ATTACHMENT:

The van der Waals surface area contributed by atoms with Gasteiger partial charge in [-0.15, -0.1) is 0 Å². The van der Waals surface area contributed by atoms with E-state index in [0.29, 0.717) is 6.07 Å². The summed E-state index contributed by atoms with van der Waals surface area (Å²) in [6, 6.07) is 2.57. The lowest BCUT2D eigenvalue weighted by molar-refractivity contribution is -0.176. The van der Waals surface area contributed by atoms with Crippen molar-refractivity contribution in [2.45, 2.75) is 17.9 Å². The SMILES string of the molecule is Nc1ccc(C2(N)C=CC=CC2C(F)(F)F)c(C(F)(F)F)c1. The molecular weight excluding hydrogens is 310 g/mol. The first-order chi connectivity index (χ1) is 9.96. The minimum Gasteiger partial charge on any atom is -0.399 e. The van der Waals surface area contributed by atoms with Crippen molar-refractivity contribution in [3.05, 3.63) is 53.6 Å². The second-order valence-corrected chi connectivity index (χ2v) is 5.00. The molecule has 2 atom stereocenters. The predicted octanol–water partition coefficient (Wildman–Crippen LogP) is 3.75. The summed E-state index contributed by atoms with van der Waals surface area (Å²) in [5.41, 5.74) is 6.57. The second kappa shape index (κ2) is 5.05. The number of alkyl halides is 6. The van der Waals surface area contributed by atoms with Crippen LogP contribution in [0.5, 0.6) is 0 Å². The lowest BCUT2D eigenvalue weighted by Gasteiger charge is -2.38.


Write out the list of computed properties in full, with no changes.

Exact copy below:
The van der Waals surface area contributed by atoms with Gasteiger partial charge in [-0.15, -0.1) is 0 Å². The van der Waals surface area contributed by atoms with E-state index in [0.29, 0.717) is 6.07 Å². The summed E-state index contributed by atoms with van der Waals surface area (Å²) in [6, 6.07) is 2.57. The lowest BCUT2D eigenvalue weighted by molar-refractivity contribution is -0.176. The van der Waals surface area contributed by atoms with Crippen molar-refractivity contribution in [2.45, 2.75) is 17.9 Å². The SMILES string of the molecule is Nc1ccc(C2(N)C=CC=CC2C(F)(F)F)c(C(F)(F)F)c1. The molecular weight excluding hydrogens is 310 g/mol. The first-order chi connectivity index (χ1) is 9.96. The minimum Gasteiger partial charge on any atom is -0.399 e. The van der Waals surface area contributed by atoms with Crippen molar-refractivity contribution in [3.05, 3.63) is 53.6 Å². The second-order valence-corrected chi connectivity index (χ2v) is 5.00. The molecule has 2 atom stereocenters. The predicted octanol–water partition coefficient (Wildman–Crippen LogP) is 3.75. The summed E-state index contributed by atoms with van der Waals surface area (Å²) in [5.41, 5.74) is 6.57. The second kappa shape index (κ2) is 5.05. The number of alkyl halides is 6. The van der Waals surface area contributed by atoms with Crippen LogP contribution in [0.5, 0.6) is 0 Å². The lowest BCUT2D eigenvalue weighted by Gasteiger charge is -2.38.